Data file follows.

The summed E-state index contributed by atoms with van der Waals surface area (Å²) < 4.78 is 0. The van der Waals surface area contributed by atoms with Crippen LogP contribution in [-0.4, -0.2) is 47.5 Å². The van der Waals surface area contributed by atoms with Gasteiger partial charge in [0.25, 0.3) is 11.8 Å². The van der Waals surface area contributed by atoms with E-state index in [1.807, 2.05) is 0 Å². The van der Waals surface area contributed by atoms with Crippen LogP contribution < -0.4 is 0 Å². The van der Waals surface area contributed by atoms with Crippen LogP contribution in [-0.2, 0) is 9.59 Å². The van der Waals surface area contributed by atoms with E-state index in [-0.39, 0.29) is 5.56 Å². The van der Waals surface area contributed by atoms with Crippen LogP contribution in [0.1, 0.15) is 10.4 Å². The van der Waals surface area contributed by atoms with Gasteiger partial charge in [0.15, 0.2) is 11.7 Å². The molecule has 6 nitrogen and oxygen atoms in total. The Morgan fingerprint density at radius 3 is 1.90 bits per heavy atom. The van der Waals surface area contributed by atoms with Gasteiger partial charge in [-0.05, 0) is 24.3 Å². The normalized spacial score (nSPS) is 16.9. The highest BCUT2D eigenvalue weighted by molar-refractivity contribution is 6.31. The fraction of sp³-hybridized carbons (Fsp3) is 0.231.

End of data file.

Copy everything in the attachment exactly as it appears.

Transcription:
The summed E-state index contributed by atoms with van der Waals surface area (Å²) < 4.78 is 0. The van der Waals surface area contributed by atoms with Crippen LogP contribution in [-0.4, -0.2) is 47.5 Å². The van der Waals surface area contributed by atoms with Gasteiger partial charge in [0.25, 0.3) is 11.8 Å². The van der Waals surface area contributed by atoms with E-state index in [1.807, 2.05) is 0 Å². The van der Waals surface area contributed by atoms with Crippen LogP contribution < -0.4 is 0 Å². The van der Waals surface area contributed by atoms with Crippen LogP contribution in [-0.2, 0) is 9.59 Å². The van der Waals surface area contributed by atoms with E-state index in [-0.39, 0.29) is 5.56 Å². The van der Waals surface area contributed by atoms with Crippen LogP contribution in [0.1, 0.15) is 10.4 Å². The van der Waals surface area contributed by atoms with Gasteiger partial charge in [0.15, 0.2) is 11.7 Å². The molecule has 6 nitrogen and oxygen atoms in total. The Morgan fingerprint density at radius 3 is 1.90 bits per heavy atom. The van der Waals surface area contributed by atoms with Gasteiger partial charge in [-0.05, 0) is 24.3 Å². The normalized spacial score (nSPS) is 16.9. The highest BCUT2D eigenvalue weighted by molar-refractivity contribution is 6.31. The fraction of sp³-hybridized carbons (Fsp3) is 0.231.